Superimposed topographic and chemical cues synergistically guide neurite outgrowth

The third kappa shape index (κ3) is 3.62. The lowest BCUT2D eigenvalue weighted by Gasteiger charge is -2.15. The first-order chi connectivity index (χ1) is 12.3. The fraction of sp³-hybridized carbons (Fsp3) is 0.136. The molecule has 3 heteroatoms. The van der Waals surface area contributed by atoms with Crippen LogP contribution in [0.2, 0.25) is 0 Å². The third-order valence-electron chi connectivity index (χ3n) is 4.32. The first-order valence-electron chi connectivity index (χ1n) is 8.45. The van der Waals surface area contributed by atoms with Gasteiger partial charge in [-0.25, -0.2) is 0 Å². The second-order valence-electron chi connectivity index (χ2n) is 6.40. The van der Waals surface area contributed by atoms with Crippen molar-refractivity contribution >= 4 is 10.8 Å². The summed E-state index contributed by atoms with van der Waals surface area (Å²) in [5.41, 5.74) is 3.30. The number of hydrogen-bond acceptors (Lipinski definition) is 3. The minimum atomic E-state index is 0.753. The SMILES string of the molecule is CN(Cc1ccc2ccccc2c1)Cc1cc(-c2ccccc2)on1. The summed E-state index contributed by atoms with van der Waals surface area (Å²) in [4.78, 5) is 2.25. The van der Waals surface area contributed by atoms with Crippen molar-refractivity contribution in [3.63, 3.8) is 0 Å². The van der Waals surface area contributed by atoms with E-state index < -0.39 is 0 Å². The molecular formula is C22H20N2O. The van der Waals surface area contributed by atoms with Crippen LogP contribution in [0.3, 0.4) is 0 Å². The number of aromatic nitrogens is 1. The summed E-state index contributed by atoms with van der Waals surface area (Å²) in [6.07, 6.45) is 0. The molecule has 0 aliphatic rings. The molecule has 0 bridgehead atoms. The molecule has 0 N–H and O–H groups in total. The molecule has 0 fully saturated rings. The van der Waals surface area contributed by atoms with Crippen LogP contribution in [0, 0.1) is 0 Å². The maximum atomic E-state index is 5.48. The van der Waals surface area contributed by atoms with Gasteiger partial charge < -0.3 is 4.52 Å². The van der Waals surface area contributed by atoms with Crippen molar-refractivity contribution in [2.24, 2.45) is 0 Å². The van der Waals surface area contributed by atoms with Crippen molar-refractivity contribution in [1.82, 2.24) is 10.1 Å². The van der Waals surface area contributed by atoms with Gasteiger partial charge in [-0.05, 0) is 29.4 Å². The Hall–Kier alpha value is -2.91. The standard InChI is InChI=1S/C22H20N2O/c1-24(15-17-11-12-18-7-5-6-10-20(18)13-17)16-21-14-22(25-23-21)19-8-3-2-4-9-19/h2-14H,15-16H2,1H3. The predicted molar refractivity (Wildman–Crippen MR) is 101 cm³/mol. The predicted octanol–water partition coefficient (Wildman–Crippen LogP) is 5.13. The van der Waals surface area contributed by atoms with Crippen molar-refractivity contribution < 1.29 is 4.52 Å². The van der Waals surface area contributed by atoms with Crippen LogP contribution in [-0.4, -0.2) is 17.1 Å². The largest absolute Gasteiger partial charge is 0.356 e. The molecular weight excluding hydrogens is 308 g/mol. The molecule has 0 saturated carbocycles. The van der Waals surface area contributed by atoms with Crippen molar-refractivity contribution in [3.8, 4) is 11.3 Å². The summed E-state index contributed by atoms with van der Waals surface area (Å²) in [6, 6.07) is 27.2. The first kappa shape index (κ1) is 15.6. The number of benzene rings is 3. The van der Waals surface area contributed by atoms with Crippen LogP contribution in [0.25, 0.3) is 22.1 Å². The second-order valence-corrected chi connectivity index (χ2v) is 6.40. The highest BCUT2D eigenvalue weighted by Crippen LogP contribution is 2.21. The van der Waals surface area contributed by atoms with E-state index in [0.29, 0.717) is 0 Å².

Guidance of neuronal extensions is a complex process essential for linking neurons into complex functional networks underlying the workings of the neural system. Decades of research have suggested the ability of neuronal growth cones to integrate multiple types of cues during the extension process, but also have raised numerous still unanswered questions about synergy or antagonism between the superimposed chemical and mechanical signaling inputs. In this study, using a novel microfabricated analysis platform, we investigate the response of primary mouse embryonic hippocampal neurons to superimposed topographic and soluble chemical cues. We find that an optimal spatial frequency of topographic cues exists, maximizing the precision of the neurite extension. This optimal frequency can help the extending neurites navigate a topographically complex environment, providing pronounced directional selectivity. We also demonstrate that this cue can synergistically enhance attractive and suppress repulsive guidance by the bi-functional soluble cue Netrin-1, and eliminate the repulsive guidance by a chemorepellent Semaphorin3A (Sema3A). These results suggest that topographic cues can provide optimal periodic input into the guidance signaling processes involved in growth cone chemoattraction and can synergistically interact with chemical gradients of soluble guidance cues, shedding light on complex events accompanying the development of the functional nervous system.